Globally, more than one in 10 patients develops a surgical-site infection after a gastrointestinal operation, a new study finds.
Rates vary widely, with overuse of antibiotics in poorer countries likely contributing to higher prevalence, the researchers said.
"Worldwide, large amounts of antibiotics were consumed to prevent and treat surgical-site infections," said Dr. Ewen Harrison, one of the researchers.
"Yet, in a fifth of cases, the causative microorganism was resistant to the pre-surgery antibiotics given, and this increased to one of three cases in low-income countries," said Harrison, of the global surgery unit at the University of Edinburgh in Scotland.
"This high prevalence illustrates a potentially important area for improvement worldwide," Harrison said.
His team analyzed data from just over 12,500 patients in 66 countries who had gastrointestinal surgery. About 12 percent developed a surgical-site infection within 30 days after their operation. Twenty-two percent of those infections didn't respond to commonly used antibiotics.
Patients in high-income countries had the lowest rate of infection, at 9 percent, compared with 14 percent in middle-income countries and 23 percent in low-income countries, according to the study.
These infections were deadly in many cases. Death rates were almost 5 percent for patients with a surgical-site infection and less than 2 percent for those without an infection, the findings showed.
Hospital stays for those with infections averaged three times longer than for those without infections (7 days versus 2 days). Also, patients with infections were more likely to have another infection and further surgery, the investigators found.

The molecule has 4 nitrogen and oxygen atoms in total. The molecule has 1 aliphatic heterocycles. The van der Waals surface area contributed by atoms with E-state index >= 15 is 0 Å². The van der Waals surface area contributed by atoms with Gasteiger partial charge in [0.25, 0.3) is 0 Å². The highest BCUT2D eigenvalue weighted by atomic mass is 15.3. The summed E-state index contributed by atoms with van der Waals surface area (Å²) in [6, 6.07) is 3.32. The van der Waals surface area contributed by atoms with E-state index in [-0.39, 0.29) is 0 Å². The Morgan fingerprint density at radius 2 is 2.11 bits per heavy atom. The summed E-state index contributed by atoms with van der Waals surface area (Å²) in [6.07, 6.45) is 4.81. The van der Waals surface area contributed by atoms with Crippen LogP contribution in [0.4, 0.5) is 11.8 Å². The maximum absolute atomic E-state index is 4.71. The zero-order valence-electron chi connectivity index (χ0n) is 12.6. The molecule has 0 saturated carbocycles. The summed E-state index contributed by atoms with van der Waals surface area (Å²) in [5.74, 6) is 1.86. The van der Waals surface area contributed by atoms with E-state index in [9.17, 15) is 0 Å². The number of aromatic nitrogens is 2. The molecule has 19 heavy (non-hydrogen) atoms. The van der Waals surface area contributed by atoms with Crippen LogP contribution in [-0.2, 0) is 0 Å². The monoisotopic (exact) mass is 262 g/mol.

Rates of antibiotic-resistance varied significantly, with rates reaching 36 percent in low-income countries. That was more than twice the rate seen in wealthy countries, the study authors said.
This difference could reflect overuse of antibiotics in poorer countries, the researchers suggested. They found that patients in low-income countries were more likely to receive antibiotics before and after surgery than those in richer countries.
The findings were published Feb. 13 in The Lancet Infectious Diseases journal.
"These findings begin to characterize the relationship between surgical-site infections and global antimicrobial resistance," Harrison said in a journal news release.
Writing in an accompanying editorial, Dr. Robert Sawyer, of Western Michigan University School of Medicine, called the study an "impressive undertaking."
The study "substantially adds to our understanding of the global problem of post-operative infections and their associated morbidity and mortality," Sawyer said.
"Although the idea that a surgical-site infection is just a surgical-site infection is prevalent, it is now well known that the cost of a surgical-site infection in terms of mortality, morbidity, health-care costs, and loss of productivity is enormous," he added.
The U.S. Centers for Disease Control and Prevention has more on surgical-site infections.
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